What do the Russians fear from us the most? It's not our cruise missiles, our nuclear submarines, our B-52 bombers or our new MX system. They're afraid of our books.

This came to light once again when American publishers were invited to the Moscow International Book Fair. The Soviets confiscated 44 books, including five editions of the "Best Pictorial Cartoons" from the years 1972, 1975, 1976, 1977, 1978, published by Pelican; all of Alexander Solzhenitsyn's books; "The Illustrated History of the Third Reich" by John Bradley (Grosset and Dunlap); "A Cartoon History of United States Foreign Policy" by the editors of Foreign Policy Assn. (Morrow); "American Ballet Theater" by Charles Payne; "Hitler" by Joachim Fest, and George Orwell's "Animal Farm."

When I read the news, I called up Boris, my KGB contact at the Soviet Embassy in Washington, and told him, "I've just microfilmed 'The Complete Scarsdale Medical Diet' and I thought you might want to buy it from me."

He instructed me to meet him on a park bench near the Lincoln Memorial. He told me to bring along a bag of bread crumbs so we could pretend we were feeding the pigeons.

I made the rendezvous, sat down next to him and passed him the microfilm. He slipped me an envelope with ten $100 bills.

"This is very good work," he said. "What can I expect next?"

I replied, "I know a guy who works at the Discount Book Store in Chevy Chase. He has access to "The Complete Book of Running' by James Fixx. It will cost you, though. The guy thinks he's being watched by the manager."

"I'll ask my people in Moscow and get back to you," he said. "Do you have any word on whether Godunov, the ballet dancer, is writing a book?"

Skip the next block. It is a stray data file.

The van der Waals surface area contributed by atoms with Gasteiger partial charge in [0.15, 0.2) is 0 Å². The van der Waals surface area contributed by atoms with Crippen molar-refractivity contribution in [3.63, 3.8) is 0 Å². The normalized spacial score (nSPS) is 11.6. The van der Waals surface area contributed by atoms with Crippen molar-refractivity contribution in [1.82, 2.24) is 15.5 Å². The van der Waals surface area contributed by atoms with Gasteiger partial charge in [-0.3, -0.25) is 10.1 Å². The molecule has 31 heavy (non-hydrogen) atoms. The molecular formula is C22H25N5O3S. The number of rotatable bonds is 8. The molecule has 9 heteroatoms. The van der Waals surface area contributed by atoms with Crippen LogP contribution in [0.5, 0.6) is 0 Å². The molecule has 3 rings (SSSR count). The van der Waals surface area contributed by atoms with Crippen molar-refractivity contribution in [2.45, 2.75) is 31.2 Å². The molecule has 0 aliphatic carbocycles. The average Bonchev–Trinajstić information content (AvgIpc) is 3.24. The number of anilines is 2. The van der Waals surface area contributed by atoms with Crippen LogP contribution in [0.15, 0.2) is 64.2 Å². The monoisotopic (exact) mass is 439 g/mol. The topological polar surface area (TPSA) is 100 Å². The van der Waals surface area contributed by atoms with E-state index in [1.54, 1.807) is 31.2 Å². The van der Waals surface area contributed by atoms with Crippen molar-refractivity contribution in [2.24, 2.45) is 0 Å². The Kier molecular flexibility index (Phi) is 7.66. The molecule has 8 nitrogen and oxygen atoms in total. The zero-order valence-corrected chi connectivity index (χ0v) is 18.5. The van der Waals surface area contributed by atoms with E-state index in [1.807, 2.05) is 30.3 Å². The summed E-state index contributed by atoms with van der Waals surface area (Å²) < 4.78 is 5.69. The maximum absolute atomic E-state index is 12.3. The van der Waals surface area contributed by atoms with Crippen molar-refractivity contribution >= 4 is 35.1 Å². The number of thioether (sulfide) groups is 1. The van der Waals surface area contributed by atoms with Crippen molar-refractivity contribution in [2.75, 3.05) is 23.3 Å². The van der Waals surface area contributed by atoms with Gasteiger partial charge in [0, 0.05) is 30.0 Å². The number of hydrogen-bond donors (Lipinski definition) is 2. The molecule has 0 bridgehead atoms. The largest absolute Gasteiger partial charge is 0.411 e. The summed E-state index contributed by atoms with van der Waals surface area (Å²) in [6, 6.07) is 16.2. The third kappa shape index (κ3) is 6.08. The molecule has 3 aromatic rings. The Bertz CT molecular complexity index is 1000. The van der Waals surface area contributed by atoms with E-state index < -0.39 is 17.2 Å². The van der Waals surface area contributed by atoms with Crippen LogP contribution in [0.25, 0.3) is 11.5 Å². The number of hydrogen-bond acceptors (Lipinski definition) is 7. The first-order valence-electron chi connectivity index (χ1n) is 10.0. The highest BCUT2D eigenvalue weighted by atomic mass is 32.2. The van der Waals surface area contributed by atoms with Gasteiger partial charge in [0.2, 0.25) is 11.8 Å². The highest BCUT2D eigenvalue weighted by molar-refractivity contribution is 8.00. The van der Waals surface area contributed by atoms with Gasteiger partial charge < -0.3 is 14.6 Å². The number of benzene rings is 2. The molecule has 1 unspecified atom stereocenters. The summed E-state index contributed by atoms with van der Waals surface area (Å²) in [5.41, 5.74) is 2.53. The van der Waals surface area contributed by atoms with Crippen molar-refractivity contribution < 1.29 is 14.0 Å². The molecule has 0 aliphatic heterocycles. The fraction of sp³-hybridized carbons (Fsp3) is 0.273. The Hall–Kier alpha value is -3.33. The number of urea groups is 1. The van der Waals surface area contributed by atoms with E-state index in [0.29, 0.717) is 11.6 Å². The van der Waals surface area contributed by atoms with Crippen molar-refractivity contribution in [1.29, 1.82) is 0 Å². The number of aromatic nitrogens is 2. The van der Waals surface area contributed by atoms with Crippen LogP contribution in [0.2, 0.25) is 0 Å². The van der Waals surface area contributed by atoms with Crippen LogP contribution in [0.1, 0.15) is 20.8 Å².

"No, I said, "but I'll try to find out."

"We're willing to pay a lot to discover this," he said.

"Why?" I asked.

"The sooner we know, the sooner we can ban it," he replied.

"Tell me, Boris, it must be impossible to keep books out of the Soviet Union that are printed in the West. Why does the Soviet Union go to so much trouble?"

He lit a new cigarette from the one he was smoking. "Books kill," he whispered. "We have the capacity to stop your planes and missiles and even knock down your satellites. But we have no defense yet against Fascist ideas. If certain books published in the West got wide circulation in the Eastern countries, they could become a threat to our national security."

"It must be terrible to be afraid of books. They look so innocent on a shelf. It's hard to believe they could do so much damage."

He lit another cigarette from the one he had already lighted and said, "It isn't the books, it's what is in them that we're concerned with. Our people are happy and love the Communist system. We don't want trash from the West to foment hatred and insecurity. The price of a true Marxist society is constant vigilance. Besides, you have no right to ask me all these questions."

"Don't get smart with me," I warned Boris. "I am your only source for an autographed copy of 'Sophie's Choice.' I happen to know the author."

"I'm sorry I lost my temper," Boris said. "But we've been under tremendous pressure from Moscow. Several people who subscribe to the Book of the Month Club managed to get visas to attend our book fair, and they're putting all the blame on us."